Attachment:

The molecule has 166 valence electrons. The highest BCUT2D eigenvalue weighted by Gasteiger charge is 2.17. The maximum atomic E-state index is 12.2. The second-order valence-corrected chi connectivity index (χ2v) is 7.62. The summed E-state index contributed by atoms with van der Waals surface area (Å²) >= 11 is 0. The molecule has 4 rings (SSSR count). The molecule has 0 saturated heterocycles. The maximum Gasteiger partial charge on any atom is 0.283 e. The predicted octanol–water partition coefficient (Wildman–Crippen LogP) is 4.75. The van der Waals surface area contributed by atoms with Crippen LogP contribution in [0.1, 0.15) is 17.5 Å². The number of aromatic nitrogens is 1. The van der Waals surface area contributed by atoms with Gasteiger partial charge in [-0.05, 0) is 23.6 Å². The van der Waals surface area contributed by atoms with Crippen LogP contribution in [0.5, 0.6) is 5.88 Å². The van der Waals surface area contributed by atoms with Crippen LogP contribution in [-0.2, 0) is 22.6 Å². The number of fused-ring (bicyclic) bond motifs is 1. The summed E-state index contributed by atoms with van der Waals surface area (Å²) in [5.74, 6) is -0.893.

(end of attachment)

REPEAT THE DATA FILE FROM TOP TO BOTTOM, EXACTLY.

The molecule has 166 valence electrons. The highest BCUT2D eigenvalue weighted by Gasteiger charge is 2.17. The maximum atomic E-state index is 12.2. The second-order valence-corrected chi connectivity index (χ2v) is 7.62. The summed E-state index contributed by atoms with van der Waals surface area (Å²) >= 11 is 0. The molecule has 4 rings (SSSR count). The molecule has 0 saturated heterocycles. The maximum Gasteiger partial charge on any atom is 0.283 e. The predicted octanol–water partition coefficient (Wildman–Crippen LogP) is 4.75. The van der Waals surface area contributed by atoms with Crippen LogP contribution in [0.1, 0.15) is 17.5 Å². The number of aromatic nitrogens is 1. The van der Waals surface area contributed by atoms with Gasteiger partial charge in [-0.05, 0) is 23.6 Å². The van der Waals surface area contributed by atoms with Crippen LogP contribution in [0.5, 0.6) is 5.88 Å². The van der Waals surface area contributed by atoms with Crippen LogP contribution in [-0.2, 0) is 22.6 Å². The number of fused-ring (bicyclic) bond motifs is 1. The summed E-state index contributed by atoms with van der Waals surface area (Å²) in [5.74, 6) is -0.893.